The elderberry is a blue-black berry from trees or shrubs belonging to the genus Sambucus.
Medicinal elderberries usually come from the species Sambucus nigra, which is native to both Europe and parts of North America.
While raw elderberries are mildly poisonous, they can be made into a variety of supplements that have health benefits. People can make these berries into syrups, lozenges, teas, wines, and capsules, and syrup for smoothies or yogurt.
12 Health Benefits of the Elderberry
1. Elderberries Are Nutritious
A cup of elderberries, or the equivalent, contains 106 calories. It also contains the following nutrients:
- 26.7 grams of carbohydrates
- 870 milligrams (mg) of Vitamin A
- 9 mg of Vitamin B9 (folate)
- 52.2 mg of Vitamin C
- 55 mg of calcium
- 2.32 mg of iron
- 406 mg of potassium
2. Elderberries Are A Good Source of Fiber
The same cup of elderberries also contains 10.2 grams of fibers – which is about a third of the recommended daily amount, according to the “2015-2020 Dietary Guidelines for Americans.” It recommends 28 grams of fiber for women and 34 grams of fiber for men.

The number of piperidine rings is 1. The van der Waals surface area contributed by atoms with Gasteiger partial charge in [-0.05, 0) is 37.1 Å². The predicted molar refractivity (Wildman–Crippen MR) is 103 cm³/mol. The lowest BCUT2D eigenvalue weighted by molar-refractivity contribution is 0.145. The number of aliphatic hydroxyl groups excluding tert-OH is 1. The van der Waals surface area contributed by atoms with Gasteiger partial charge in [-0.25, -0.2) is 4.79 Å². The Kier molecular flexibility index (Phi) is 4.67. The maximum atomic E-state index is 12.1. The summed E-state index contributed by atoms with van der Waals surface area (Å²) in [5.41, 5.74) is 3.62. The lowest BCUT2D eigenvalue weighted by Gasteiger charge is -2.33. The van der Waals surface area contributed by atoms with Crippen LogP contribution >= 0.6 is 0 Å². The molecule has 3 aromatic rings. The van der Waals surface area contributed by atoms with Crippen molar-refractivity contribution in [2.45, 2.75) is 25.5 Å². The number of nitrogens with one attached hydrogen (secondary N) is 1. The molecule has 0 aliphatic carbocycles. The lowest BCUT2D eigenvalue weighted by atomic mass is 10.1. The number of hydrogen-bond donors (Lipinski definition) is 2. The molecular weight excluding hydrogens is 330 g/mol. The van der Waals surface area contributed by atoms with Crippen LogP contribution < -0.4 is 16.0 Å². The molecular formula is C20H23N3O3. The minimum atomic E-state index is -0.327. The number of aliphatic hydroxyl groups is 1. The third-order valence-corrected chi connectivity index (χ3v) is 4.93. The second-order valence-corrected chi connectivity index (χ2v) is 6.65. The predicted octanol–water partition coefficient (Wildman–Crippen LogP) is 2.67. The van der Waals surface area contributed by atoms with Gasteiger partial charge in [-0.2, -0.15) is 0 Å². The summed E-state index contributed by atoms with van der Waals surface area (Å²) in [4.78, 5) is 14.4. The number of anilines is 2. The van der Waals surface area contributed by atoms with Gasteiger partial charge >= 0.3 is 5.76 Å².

Getting the recommended daily amount of fiber provides health benefits that include the following:
- Reduction of cholesterol
- Prevention of constipation
- Improvement of bowel function
- Reduction of blood pressure
- Protection from cardiovascular disease
- Protection from colorectal cancer
3. Elderberry Supplements Can Treat Colds and Strep Throat
Elderberries contain antioxidants like Vitamin C. They also reduce inflammation and boost the immune system. Their anti-inflammatory properties mean that they might soothe a sore throat. Elderberries also have anti-depressant properties, so they can improve a patient’s mood while they are recovering.
4. Supplements Can Relieve Influenza Symptoms
In 2004, the “Journal of International Medical Research” described a study conducted during Norway’s 1999-2000 flu season. Researchers worked with 60 patients between 18 and 54 years old who had flu symptoms. They gave some patients a placebo and others a syrup made from elderberries. Both sets of patients were given syrup four times a day over a five-day period. The patients who got the elderberry syrup experienced relief of their symptoms by an average of four days earlier than the patients who were given the placebo. They also needed to take less medication than the patients who were given the placebo.